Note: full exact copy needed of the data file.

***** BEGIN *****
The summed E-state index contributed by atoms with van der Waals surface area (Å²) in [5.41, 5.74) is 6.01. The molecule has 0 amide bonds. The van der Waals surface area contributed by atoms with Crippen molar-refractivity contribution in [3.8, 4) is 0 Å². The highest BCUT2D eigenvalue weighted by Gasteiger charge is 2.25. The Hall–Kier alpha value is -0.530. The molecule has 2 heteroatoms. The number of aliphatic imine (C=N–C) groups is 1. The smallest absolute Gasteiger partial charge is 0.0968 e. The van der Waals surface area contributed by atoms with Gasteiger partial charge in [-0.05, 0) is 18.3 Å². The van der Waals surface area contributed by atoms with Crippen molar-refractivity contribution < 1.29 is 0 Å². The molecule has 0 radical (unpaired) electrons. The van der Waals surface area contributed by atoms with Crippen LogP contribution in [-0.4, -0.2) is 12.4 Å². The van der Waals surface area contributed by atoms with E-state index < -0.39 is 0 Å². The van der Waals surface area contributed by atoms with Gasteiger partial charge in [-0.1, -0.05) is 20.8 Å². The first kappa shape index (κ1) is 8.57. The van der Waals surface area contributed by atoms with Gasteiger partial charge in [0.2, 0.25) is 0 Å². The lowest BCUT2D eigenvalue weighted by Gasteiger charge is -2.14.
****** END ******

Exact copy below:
The summed E-state index contributed by atoms with van der Waals surface area (Å²) in [5.41, 5.74) is 6.01. The molecule has 0 amide bonds. The van der Waals surface area contributed by atoms with Crippen molar-refractivity contribution in [3.8, 4) is 0 Å². The highest BCUT2D eigenvalue weighted by Gasteiger charge is 2.25. The Hall–Kier alpha value is -0.530. The molecule has 2 heteroatoms. The number of aliphatic imine (C=N–C) groups is 1. The smallest absolute Gasteiger partial charge is 0.0968 e. The van der Waals surface area contributed by atoms with Gasteiger partial charge in [-0.05, 0) is 18.3 Å². The van der Waals surface area contributed by atoms with Crippen molar-refractivity contribution < 1.29 is 0 Å². The molecule has 0 radical (unpaired) electrons. The van der Waals surface area contributed by atoms with Crippen LogP contribution in [-0.4, -0.2) is 12.4 Å². The van der Waals surface area contributed by atoms with E-state index < -0.39 is 0 Å². The van der Waals surface area contributed by atoms with Gasteiger partial charge in [-0.1, -0.05) is 20.8 Å². The first kappa shape index (κ1) is 8.57. The van der Waals surface area contributed by atoms with Gasteiger partial charge in [0.2, 0.25) is 0 Å². The lowest BCUT2D eigenvalue weighted by Gasteiger charge is -2.14.